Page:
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Kenora hospital tackling spread of viruses

Vaccination is one key to limiting the spread and impact of respiratory viruses, infection control expert says.
Lake of the Woods District Hospital in Kenora. (

KENORA — Lake of the Woods District Hospital seems ready for the overlap of flu season and holiday season, says infection prevention and control practitioner Janet Paulson.

That’s in good part because “we learned a lot from the pandemic,” she says, referring to the COVID-19 pandemic that began in 2020 and experts still don’t consider to be over (though the World Health Organization said in May that it’s no longer a public health emergency).

Holiday mingling and visits to loved ones in the hospital present respiratory viruses with extra opportunity to spread, but Paulson sees reason for optimism.
“We might see more people coming in to visit their loved ones,” she says. “We’re trying to target it from a prevention standpoint.

“And the thing I’m really happy about is, in talking to the Northwestern Health Unit, they say our influenza and COVID vaccine rates are incredible for Kenora specifically. They said they can’t even meet the demand for the clinics.

“And we actually have opened up our vaccine clinics to our staff’s family members so that they could get timely vaccinations as well.”

Vaccination is one key to limiting the spread and impact of respiratory viruses, Paulson says.

“Influenza vaccination is proven to prevent transmission from person to person,” she says.

“COVID vaccination is not quite the same. The MRNA vaccines prevent the individual who’s been vaccinated from getting very sick. You could still get sick, but you just have mild symptoms.”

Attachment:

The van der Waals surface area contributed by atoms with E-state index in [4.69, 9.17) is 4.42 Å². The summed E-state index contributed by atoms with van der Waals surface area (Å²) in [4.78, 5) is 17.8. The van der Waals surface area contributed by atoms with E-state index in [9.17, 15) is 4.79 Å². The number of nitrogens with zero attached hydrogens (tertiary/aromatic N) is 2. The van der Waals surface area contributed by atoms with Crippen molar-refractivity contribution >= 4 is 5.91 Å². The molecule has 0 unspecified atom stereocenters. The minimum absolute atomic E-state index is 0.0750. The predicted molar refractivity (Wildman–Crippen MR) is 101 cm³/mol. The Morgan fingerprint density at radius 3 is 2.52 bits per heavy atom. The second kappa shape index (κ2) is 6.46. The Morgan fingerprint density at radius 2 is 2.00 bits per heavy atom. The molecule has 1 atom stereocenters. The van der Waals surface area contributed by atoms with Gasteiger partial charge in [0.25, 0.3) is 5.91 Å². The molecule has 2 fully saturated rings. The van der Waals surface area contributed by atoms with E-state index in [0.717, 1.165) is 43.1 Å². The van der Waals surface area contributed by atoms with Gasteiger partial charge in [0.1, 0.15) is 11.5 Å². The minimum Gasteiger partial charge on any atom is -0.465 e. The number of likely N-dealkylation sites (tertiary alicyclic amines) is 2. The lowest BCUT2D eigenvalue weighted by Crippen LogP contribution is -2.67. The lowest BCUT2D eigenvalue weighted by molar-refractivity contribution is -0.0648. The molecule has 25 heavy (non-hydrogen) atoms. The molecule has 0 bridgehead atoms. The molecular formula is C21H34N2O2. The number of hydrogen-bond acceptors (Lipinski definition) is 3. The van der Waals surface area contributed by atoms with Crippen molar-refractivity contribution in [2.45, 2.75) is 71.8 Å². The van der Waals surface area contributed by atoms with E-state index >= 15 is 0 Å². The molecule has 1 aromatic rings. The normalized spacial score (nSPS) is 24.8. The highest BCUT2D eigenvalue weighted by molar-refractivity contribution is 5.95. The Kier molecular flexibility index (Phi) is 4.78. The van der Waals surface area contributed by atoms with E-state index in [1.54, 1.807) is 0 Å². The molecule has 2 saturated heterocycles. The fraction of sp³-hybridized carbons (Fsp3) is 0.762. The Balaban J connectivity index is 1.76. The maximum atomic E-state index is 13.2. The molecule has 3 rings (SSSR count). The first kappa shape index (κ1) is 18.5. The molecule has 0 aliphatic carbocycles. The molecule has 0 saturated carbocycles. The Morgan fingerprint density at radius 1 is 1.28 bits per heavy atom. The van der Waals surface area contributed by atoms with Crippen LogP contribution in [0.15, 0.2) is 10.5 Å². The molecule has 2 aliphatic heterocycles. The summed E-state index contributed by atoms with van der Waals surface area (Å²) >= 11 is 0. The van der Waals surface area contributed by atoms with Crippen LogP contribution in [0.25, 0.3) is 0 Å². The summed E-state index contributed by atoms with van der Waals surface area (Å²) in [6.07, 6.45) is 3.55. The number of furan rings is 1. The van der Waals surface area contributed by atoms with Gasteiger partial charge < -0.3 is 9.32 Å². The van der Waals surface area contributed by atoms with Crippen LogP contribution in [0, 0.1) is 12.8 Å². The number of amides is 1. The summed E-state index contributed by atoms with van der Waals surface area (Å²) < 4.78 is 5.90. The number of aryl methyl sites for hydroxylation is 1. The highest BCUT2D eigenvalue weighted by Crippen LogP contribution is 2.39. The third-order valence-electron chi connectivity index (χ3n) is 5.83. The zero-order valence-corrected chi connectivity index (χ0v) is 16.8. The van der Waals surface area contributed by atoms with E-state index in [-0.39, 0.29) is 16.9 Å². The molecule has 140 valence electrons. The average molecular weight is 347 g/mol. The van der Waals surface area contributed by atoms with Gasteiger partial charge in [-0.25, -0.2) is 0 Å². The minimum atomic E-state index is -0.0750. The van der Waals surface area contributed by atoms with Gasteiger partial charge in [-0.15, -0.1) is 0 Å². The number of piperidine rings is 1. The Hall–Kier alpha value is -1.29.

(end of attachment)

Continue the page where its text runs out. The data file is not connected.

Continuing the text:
Some hospitals are requiring visitors to cover their noses and mouths with masks, but not Kenora’s hospital – though the policy measure remains an option.

“It’s something we’ve been discussing,” says Paulson. “But we need to see where the transmission is occurring. Is it occurring from staff to staff, staff to patients, visitors to patients? Like, where’s the threshold?"

Hospital leaders meet regularly to discuss infection prevention and control, including the mask mandate option.

The fact that few people are masking up in the larger community outside the hospital would make a mask mandate in the hospital somewhat “difficult to enforce,” she said.

“We’ve been very vocal about encouraging patients to mask in outpatient clinics, specifically the emergency department,” she adds.

A mask mandate is “not off the table,” she says.

“There’s not a problem with supply, like there was early on in the pandemic,” she remarks. “That’s not an issue at all. But I think we need patient buy-in, we need staff buy-in and we need public buy-in.

“Specifically, I don’t have a stance on it. I think it’s a great prevention tool when used properly.”

As of Wednesday, the hospital’s Unit 2E (Med Surg) COVID-19 outbreak, which the hospital declared about two weeks earlier, is still ongoing. Visitor restrictions remain in place for Unit 2E, hospital spokesperson Charlene Kissick said Wednesday.

Mike Stimpson, Local Journalism Initiative Reporter

About the Author: Mike Stimpson, Local Journalism Initiative Reporter

After working at newspapers across the Prairies, Mike found where he belongs when he moved to Northwestern Ontario.
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